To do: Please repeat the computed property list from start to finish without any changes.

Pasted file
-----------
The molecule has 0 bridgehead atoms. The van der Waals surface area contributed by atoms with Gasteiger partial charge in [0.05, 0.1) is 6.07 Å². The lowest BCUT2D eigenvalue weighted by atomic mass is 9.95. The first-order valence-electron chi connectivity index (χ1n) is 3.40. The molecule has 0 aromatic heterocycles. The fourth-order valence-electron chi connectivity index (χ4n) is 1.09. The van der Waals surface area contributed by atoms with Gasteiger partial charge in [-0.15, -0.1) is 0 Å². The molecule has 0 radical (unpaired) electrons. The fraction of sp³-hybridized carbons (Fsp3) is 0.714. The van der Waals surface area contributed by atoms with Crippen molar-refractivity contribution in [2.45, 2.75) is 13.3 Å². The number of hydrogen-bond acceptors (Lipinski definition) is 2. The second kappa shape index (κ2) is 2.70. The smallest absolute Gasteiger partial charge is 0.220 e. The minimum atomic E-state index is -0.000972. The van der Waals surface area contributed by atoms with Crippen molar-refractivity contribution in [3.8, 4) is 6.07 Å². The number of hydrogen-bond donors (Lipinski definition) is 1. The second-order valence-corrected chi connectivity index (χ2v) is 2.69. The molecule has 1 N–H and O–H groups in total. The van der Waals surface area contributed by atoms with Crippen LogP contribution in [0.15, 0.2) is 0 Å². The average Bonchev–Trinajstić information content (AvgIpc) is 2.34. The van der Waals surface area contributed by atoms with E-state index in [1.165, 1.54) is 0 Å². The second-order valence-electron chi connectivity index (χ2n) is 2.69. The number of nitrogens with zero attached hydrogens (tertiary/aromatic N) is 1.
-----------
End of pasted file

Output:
The molecule has 0 bridgehead atoms. The van der Waals surface area contributed by atoms with Gasteiger partial charge in [0.05, 0.1) is 6.07 Å². The lowest BCUT2D eigenvalue weighted by atomic mass is 9.95. The first-order valence-electron chi connectivity index (χ1n) is 3.40. The molecule has 0 aromatic heterocycles. The fourth-order valence-electron chi connectivity index (χ4n) is 1.09. The van der Waals surface area contributed by atoms with Gasteiger partial charge in [-0.15, -0.1) is 0 Å². The molecule has 0 radical (unpaired) electrons. The fraction of sp³-hybridized carbons (Fsp3) is 0.714. The van der Waals surface area contributed by atoms with Crippen molar-refractivity contribution in [2.45, 2.75) is 13.3 Å². The number of hydrogen-bond acceptors (Lipinski definition) is 2. The second kappa shape index (κ2) is 2.70. The smallest absolute Gasteiger partial charge is 0.220 e. The minimum atomic E-state index is -0.000972. The van der Waals surface area contributed by atoms with Crippen molar-refractivity contribution in [3.8, 4) is 6.07 Å². The number of hydrogen-bond donors (Lipinski definition) is 1. The second-order valence-corrected chi connectivity index (χ2v) is 2.69. The molecule has 1 N–H and O–H groups in total. The van der Waals surface area contributed by atoms with Crippen LogP contribution in [0.15, 0.2) is 0 Å². The average Bonchev–Trinajstić information content (AvgIpc) is 2.34. The van der Waals surface area contributed by atoms with E-state index in [1.165, 1.54) is 0 Å². The second-order valence-electron chi connectivity index (χ2n) is 2.69. The number of nitrogens with zero attached hydrogens (tertiary/aromatic N) is 1.